Channelpedia

PubMed 18467505


Referenced in Channelpedia wiki pages of: none

Automatically associated channels: Cav1.2



Title: Gene therapy of Cav1.2 channel with VIP and VIP receptor agonists and antagonists: a novel approach to designing promotility and antimotility agents.

Authors: Xuan-Zheng Shi, Sushil K Sarna

Journal, date & volume: Am. J. Physiol. Gastrointest. Liver Physiol., 2008 Jul , 295, G187-G196

PubMed link: http://www.ncbi.nlm.nih.gov/pubmed/18467505


Abstract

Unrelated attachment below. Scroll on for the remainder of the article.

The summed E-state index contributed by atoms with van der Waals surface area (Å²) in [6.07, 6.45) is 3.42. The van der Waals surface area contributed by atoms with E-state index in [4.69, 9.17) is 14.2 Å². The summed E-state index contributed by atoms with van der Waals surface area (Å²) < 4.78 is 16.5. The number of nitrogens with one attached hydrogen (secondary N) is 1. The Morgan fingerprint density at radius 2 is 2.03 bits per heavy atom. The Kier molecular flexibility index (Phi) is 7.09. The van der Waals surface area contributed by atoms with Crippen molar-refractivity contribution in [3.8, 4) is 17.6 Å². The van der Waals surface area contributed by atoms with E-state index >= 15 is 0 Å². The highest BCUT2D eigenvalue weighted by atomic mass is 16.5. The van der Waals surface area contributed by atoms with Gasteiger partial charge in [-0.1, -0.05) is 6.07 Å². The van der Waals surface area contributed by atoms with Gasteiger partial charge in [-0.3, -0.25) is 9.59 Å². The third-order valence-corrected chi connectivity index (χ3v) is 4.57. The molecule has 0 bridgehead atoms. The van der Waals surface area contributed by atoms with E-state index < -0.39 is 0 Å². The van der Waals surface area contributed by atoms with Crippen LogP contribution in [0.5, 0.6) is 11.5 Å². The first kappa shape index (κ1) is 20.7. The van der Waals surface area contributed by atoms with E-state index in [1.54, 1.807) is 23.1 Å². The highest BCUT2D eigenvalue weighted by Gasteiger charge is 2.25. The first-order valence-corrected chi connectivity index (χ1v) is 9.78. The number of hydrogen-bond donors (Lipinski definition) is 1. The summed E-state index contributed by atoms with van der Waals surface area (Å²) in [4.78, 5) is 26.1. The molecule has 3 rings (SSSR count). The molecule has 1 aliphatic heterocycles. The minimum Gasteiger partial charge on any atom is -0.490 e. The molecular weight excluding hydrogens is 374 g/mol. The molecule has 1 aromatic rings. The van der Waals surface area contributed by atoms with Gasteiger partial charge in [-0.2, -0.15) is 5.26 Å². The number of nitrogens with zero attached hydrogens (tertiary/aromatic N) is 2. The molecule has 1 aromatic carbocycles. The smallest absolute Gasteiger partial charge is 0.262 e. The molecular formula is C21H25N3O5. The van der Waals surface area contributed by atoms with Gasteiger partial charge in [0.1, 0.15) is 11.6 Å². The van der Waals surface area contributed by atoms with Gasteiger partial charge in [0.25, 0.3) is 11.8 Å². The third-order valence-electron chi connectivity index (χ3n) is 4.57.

Recent findings show that the enteric neurotransmitter VIP enhances gene transcription of the alpha1C subunit of Cav1.2 (L-type) Ca2+ channels in the primary cultures of human colonic circular smooth muscle cells and circular smooth muscle strips. In this study, we investigated whether systemic infusion of VIP in intact animals enhances the gene transcription and protein expression of these channels to accelerate colonic transit. We also investigated whether similar systemic infusions of VPAC1/2 receptor antagonist retards colonic transit by repressing the constitutive gene expression of the alpha1C subunit. We found that the systemic infusion of VIP for 7 days by a surgically implanted osmotic pump enhances the gene and protein expression of the alpha1C subunit and circular muscle contractility in the proximal and the middle rat colons, but not in the distal colon. A similar systemic infusion of VPAC1/2 receptor antagonist represses the expression of the alpha1C subunit and circular smooth muscle contractility in the proximal and the middle colons. The VIP infusion accelerates colonic transit and pellet defecation by rats, whereas the infusion of VPAC1/2 receptor antagonist retards colonic transit and pellet defecation. VPAC1 receptors, but not VPAC2 receptors, mediate the above gene transcription-induced promotility effects of VIP. We conclude that VIP and VPAC(1) receptor agonists may serve as potential promotility agents in constipation-like conditions, whereas VPAC receptor antagonists may serve as potential antimotility agents in diarrhea-like conditions produced by enhanced motility function.